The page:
The following is the text of a Public Comment submitted on Feb. 1, 2019 by the State of Connecticut Office of the Healthcare Advocate regarding Proposed Rule 9926 from the federal Centers for Medicare & Medicaid Services. The original comment can be found here: https://www.regulations.gov/document?D=CMS-2019-0006-0026

Dear Administrator Verma,

For the record, I am Ted Doolittle, Healthcare Advocate for the State of Connecticut. The Connecticut Office of the Healthcare Advocate (“OHA”) is an independent state agency with a three-fold mission: assuring consumers have access to medically necessary healthcare; educating consumers about their rights and responsibilities under health plans, and assisting consumers in disputes with their health insurance carriers; and informing legislators and regulators regarding problems that consumers are facing in accessing care, and proposing solutions to those problems. I appreciate the opportunity to submit the enclosed comments regarding the Proposed Rule CMS-9926-P, as published in 84 Fed. Reg. 227.

I. The Verma Rate Hike will take away health insurance from 100,000 working families

First, your proposed changes to the method for calculating the premium adjustment measure under 45 C.F.R. §156.130(e) will result in a rate hike for healthcare consumers, and so will result in 100,000 people abandoning coverage; similarly, the proposed elimination of auto-enrollment for consumers who do not actively shop on the Marketplace will likewise reduce the number of consumers who have health insurance. These changes are 100% discretionary to you, and not required by any statute; therefore, the proposed unnecessary loss of health insurance by 100,000 American men, women and children is a deeply personal and optional choice of yours that if left in place will become an indelible part of your personal legacy at CMS.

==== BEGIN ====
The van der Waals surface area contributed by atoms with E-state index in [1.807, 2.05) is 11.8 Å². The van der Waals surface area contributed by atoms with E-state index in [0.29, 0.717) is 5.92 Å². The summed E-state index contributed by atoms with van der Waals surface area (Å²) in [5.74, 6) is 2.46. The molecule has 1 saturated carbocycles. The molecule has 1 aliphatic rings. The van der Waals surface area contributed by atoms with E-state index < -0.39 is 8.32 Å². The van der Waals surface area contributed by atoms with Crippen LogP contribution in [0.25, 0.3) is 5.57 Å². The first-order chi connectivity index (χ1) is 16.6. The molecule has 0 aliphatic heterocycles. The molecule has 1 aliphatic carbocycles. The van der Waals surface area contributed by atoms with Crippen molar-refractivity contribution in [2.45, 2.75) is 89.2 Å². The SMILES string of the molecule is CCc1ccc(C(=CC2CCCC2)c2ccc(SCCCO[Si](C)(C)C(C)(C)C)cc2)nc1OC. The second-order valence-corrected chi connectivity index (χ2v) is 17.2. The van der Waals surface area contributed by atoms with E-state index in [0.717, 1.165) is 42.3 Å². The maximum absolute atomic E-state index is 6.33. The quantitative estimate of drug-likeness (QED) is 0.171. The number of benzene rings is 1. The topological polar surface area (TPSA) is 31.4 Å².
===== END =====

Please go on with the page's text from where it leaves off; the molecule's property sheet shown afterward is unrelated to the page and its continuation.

Madam Administrator, this is a true gut-check moment for you. [1]

It is hard to see how any person of conscience could move forward with this part of the rule as drafted. Specifically, this Office strongly disagrees with CMS’s suggestion that premium hikes and other measures that force consumers to abandon their health coverage or otherwise reduce enrollment in the ACA is a positive good for the nation because forcing consumers to bear their own health care costs creates economic efficiencies and eliminates waste in that consumers will no longer seek out unneeded or recreational healthcare. [2] Followed to its logical conclusion, this approach would end all forms of health insurance, including employer-sponsored insurance, on the grounds that any system other than 100% patient responsibility creates economic distortions and inefficiency.

As we explain further below, academic research has long established that healthcare markets operate in a qualitatively different way from non-healthcare markets. Specifically, the view that forcing consumers to pay higher premiums or increased out-of-pocket fees (called “having skin in the game”) can lower costs by reducing waste, based on the thinking that good insurance causes consumers to become irresponsible or greedy and seek out unnecessary care, has been thoroughly and consistently disproven. The academic research shows that in this respect, healthcare is different from other economic markets for a variety of reasons. [3] This debunked position should not be promulgated by CMS, and should not be relied on as the justification for creating 100,000 more uninsured working Americans.